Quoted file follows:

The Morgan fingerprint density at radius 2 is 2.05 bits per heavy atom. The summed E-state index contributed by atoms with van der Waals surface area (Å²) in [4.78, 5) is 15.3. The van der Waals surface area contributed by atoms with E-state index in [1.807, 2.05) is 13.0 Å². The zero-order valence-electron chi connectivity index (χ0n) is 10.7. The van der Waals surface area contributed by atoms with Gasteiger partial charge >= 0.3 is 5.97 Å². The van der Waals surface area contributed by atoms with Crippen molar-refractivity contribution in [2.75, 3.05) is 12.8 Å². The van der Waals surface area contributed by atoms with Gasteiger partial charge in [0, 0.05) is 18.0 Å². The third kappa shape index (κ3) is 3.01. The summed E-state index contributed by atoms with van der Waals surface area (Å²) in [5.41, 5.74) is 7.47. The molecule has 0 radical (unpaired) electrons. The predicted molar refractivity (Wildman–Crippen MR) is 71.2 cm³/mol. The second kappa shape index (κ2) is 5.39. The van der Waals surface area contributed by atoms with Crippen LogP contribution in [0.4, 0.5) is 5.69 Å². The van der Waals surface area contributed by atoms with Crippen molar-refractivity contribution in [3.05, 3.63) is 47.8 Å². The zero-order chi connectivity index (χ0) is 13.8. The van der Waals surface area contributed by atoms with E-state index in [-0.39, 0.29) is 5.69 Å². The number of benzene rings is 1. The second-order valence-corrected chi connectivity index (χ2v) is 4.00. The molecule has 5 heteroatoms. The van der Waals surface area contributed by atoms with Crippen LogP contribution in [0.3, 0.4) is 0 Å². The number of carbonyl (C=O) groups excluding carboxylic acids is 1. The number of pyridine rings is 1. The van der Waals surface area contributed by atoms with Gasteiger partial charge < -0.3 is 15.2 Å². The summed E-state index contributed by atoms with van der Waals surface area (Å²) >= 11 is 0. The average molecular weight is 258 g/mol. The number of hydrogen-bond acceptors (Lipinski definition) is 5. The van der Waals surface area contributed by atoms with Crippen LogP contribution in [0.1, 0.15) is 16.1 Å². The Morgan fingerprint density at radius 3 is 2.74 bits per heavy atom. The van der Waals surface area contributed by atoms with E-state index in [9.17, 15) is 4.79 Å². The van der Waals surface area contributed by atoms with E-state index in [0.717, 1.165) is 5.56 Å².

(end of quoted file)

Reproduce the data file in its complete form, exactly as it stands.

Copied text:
The Morgan fingerprint density at radius 2 is 2.05 bits per heavy atom. The summed E-state index contributed by atoms with van der Waals surface area (Å²) in [4.78, 5) is 15.3. The van der Waals surface area contributed by atoms with E-state index in [1.807, 2.05) is 13.0 Å². The zero-order valence-electron chi connectivity index (χ0n) is 10.7. The van der Waals surface area contributed by atoms with Gasteiger partial charge >= 0.3 is 5.97 Å². The van der Waals surface area contributed by atoms with Crippen molar-refractivity contribution in [2.75, 3.05) is 12.8 Å². The van der Waals surface area contributed by atoms with Gasteiger partial charge in [0, 0.05) is 18.0 Å². The third kappa shape index (κ3) is 3.01. The summed E-state index contributed by atoms with van der Waals surface area (Å²) in [5.41, 5.74) is 7.47. The molecule has 0 radical (unpaired) electrons. The predicted molar refractivity (Wildman–Crippen MR) is 71.2 cm³/mol. The second kappa shape index (κ2) is 5.39. The van der Waals surface area contributed by atoms with Crippen LogP contribution in [0.4, 0.5) is 5.69 Å². The van der Waals surface area contributed by atoms with Crippen molar-refractivity contribution in [3.05, 3.63) is 47.8 Å². The zero-order chi connectivity index (χ0) is 13.8. The van der Waals surface area contributed by atoms with E-state index in [-0.39, 0.29) is 5.69 Å². The number of benzene rings is 1. The second-order valence-corrected chi connectivity index (χ2v) is 4.00. The molecule has 5 heteroatoms. The van der Waals surface area contributed by atoms with Crippen LogP contribution in [0.3, 0.4) is 0 Å². The number of carbonyl (C=O) groups excluding carboxylic acids is 1. The number of pyridine rings is 1. The van der Waals surface area contributed by atoms with Gasteiger partial charge < -0.3 is 15.2 Å². The summed E-state index contributed by atoms with van der Waals surface area (Å²) >= 11 is 0. The average molecular weight is 258 g/mol. The number of hydrogen-bond acceptors (Lipinski definition) is 5. The van der Waals surface area contributed by atoms with Crippen LogP contribution in [0.1, 0.15) is 16.1 Å². The Morgan fingerprint density at radius 3 is 2.74 bits per heavy atom. The van der Waals surface area contributed by atoms with E-state index in [9.17, 15) is 4.79 Å². The van der Waals surface area contributed by atoms with E-state index in [0.717, 1.165) is 5.56 Å².